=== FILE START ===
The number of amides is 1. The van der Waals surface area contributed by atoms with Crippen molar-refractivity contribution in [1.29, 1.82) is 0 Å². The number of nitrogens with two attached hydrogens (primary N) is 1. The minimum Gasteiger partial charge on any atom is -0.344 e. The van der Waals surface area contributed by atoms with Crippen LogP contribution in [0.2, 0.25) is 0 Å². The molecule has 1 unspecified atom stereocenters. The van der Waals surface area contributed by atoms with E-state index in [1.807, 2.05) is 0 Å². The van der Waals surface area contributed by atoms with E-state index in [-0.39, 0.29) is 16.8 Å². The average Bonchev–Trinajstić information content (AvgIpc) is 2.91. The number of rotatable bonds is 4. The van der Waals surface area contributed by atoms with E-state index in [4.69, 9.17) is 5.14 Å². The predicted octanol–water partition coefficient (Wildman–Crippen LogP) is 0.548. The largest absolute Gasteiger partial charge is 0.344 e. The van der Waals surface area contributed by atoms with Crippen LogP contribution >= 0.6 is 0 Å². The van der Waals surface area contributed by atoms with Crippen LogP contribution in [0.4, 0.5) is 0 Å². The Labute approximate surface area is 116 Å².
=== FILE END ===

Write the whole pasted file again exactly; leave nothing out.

The number of amides is 1. The van der Waals surface area contributed by atoms with Crippen molar-refractivity contribution in [1.29, 1.82) is 0 Å². The number of nitrogens with two attached hydrogens (primary N) is 1. The minimum Gasteiger partial charge on any atom is -0.344 e. The van der Waals surface area contributed by atoms with Crippen LogP contribution in [0.2, 0.25) is 0 Å². The molecule has 1 unspecified atom stereocenters. The van der Waals surface area contributed by atoms with E-state index in [1.807, 2.05) is 0 Å². The van der Waals surface area contributed by atoms with E-state index in [-0.39, 0.29) is 16.8 Å². The average Bonchev–Trinajstić information content (AvgIpc) is 2.91. The number of rotatable bonds is 4. The van der Waals surface area contributed by atoms with E-state index in [4.69, 9.17) is 5.14 Å². The predicted octanol–water partition coefficient (Wildman–Crippen LogP) is 0.548. The largest absolute Gasteiger partial charge is 0.344 e. The van der Waals surface area contributed by atoms with Crippen LogP contribution >= 0.6 is 0 Å². The van der Waals surface area contributed by atoms with Crippen LogP contribution in [0.4, 0.5) is 0 Å². The Labute approximate surface area is 116 Å².